News

Gains seen, but more work needed for charter authorizers

Publication date: Feb 11, 2016

by Lori Higgins, Detroit Free Press

Charter school authorizers are making better decisions about the opening and closing of schools in Michigan, but it’s not enough,  according to a report out today that analyzes and grades the performance of charter authorizers.

“Overall, the sector is still deeply troubling,” said Amber Arellano, executive director of Education Trust-Midwest, a Royal Oak-based education research and advocacy group that issued its second annual analysis of charter authorizers. “There’s going to have to be years of hard work needed to really improve the sector overall.”

The organization, in its report, proposes a performance-based accountability system for the school districts, intermediate school districts, community colleges and universities that authorize charter schools. The system, the report said, should be based on the performance of the schools overseen by the authorizers and decisions they make about the opening and closings of schools. It’s the latter criteria that helped some authorizers improve their grades.

Just 16 of the state’s 40 authorizers had enough data to be included in the analysis.

The report, though, was criticized by the Michigan Council of Charter Authorizers, which represents most of the state’s charter authorizers. Jared Burkhart, executive director of the council, said that since the first report was issued a year ago, he and others have raised concerns about the methodology used to determine the authorizer grades. He said the rankings are too   focused on the state’s top-to-bottom ranking of schools, but he said that ranking is flawed because it unfairly compares schools with high poverty rates with those that have low poverty rates.

“Their failure to fix any of the methodological or other weaknesses in that report just shows they have a predetermined outcome,” he said.

Sunil Joy, senior data analyst and policy analyst for Education Trust-Midwest, said the organization looked at more than top-to-bottom rankings. A school was deemed to have met the organization’s minimum standard if it ranked above the 50th percentile or if it had better improvement in reading and math than the state average and the average of the local school district where most students reside.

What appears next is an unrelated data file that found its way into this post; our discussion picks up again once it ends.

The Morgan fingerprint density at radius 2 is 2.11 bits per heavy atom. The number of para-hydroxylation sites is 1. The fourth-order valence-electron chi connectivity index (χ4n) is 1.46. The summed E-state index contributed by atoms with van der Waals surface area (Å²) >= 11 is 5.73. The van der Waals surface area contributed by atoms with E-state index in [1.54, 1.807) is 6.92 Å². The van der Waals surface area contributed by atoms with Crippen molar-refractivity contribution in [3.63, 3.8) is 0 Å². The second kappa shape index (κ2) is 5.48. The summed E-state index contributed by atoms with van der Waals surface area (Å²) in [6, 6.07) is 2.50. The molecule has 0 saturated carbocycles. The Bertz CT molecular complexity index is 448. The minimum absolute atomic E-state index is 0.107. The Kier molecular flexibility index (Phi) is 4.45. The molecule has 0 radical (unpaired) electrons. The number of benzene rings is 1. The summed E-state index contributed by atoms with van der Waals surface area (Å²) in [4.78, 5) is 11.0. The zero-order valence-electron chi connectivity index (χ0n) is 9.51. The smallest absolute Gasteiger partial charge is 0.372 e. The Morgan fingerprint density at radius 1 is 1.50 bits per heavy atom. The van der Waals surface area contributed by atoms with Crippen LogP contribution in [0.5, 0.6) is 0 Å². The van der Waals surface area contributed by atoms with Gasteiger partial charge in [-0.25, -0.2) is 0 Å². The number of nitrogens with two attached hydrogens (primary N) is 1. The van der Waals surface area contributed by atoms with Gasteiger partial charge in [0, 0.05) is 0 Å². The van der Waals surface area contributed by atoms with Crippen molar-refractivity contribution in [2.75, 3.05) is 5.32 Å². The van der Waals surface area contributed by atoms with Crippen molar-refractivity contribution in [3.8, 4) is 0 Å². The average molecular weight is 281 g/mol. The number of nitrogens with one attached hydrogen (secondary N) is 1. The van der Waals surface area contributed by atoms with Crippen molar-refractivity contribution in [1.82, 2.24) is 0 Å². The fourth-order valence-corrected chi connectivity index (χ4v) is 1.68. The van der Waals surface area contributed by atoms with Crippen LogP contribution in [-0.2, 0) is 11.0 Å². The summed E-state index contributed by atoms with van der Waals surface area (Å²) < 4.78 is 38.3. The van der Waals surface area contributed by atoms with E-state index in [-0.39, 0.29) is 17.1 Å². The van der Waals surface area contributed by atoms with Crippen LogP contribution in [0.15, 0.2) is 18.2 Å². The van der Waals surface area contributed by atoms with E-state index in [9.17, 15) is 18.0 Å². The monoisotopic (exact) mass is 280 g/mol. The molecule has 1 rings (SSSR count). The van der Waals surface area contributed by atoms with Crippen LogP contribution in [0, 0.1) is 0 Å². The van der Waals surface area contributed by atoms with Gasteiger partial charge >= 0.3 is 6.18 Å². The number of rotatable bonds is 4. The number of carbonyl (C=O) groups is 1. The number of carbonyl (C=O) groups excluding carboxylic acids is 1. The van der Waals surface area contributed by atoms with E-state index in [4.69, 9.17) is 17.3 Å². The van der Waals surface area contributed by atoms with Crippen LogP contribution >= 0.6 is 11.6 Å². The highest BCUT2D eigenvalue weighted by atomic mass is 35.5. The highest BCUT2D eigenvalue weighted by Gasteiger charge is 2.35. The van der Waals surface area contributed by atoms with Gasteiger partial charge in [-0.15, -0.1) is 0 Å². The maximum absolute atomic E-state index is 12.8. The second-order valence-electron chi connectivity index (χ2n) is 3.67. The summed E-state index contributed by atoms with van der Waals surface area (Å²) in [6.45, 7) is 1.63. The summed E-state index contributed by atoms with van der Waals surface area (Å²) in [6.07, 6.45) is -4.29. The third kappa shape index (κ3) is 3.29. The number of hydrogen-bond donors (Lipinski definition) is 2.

Burkhart said his council agrees with the need for a strong accountability system for authorizers.

“That’s why we came out with our accreditation system,” Burkhart said, referring to a voluntary accreditation process that one authorizer has already successfully completed and another plans to start soon. “We believe accountability is good for everybody. We just want to make sure the rules aren’t biased to try to come up with a political solution to eliminate authorizers. We want it to be a fair assessment.”

The state does not currently have a mechanism for holding authorizers accountable, aside from a provision in state law that allows the state superintendent to suspend an authorizer. That provision has never been used, though the Michigan Department of Education in 2014 placed 11 authorizers at risk of suspension. The MDE has since reduced that number to four. MDE officials didn’t respond to a question about the current status of those at-risk of suspension.

The grades are based on several factors: decisions regarding charter school openings and the quality of the operators, whether the authorizer is overseeing schools that are as good as or better than other school options available to parents, and whether the authorizer is improving its chronically failing schools.

This year the grades were updated to focus only on decisions authorizers made in the last year about opening and closing schools.

The other four: There should be a “reset” requiring current and new authorizers to complete a rigorous application process before they’re allowed to become or remain authorizers; the state should set rigorous standards for the opening, renewal or expansion of charters; authorizers should be held accountable for the performance of their schools and the state should require transparency for authorizers, along with their schools and the organizations that operate them.

In communities such as Detroit, only authorizers with an A or B grade should be allowed to open charter schools, the report says.

These are communities, “where the school market is so chaotic and students are so vulnerable and it’s clear that another level of accountability is needed,” Arellano said.

John Austin, president of the state Board of Education, agrees. The state board Tuesday approved a statement urging the Legislature to create a mechanism overseeing the opening and closing of public schools to ensure quality, accessibility and financial stability. Detroit and other urban communities have too many schools competing for too few students, and it’s hurting the quality of schools, Austin said.

“We’re not going to increase learning performance in Michigan as dramatically as we must … if we don’t as a state get our arms around (it).”

Contact Lori Higgins: 313-222-6651 or lhiggins@freepress.com. Follow her on Twitter @LoriAHiggins.

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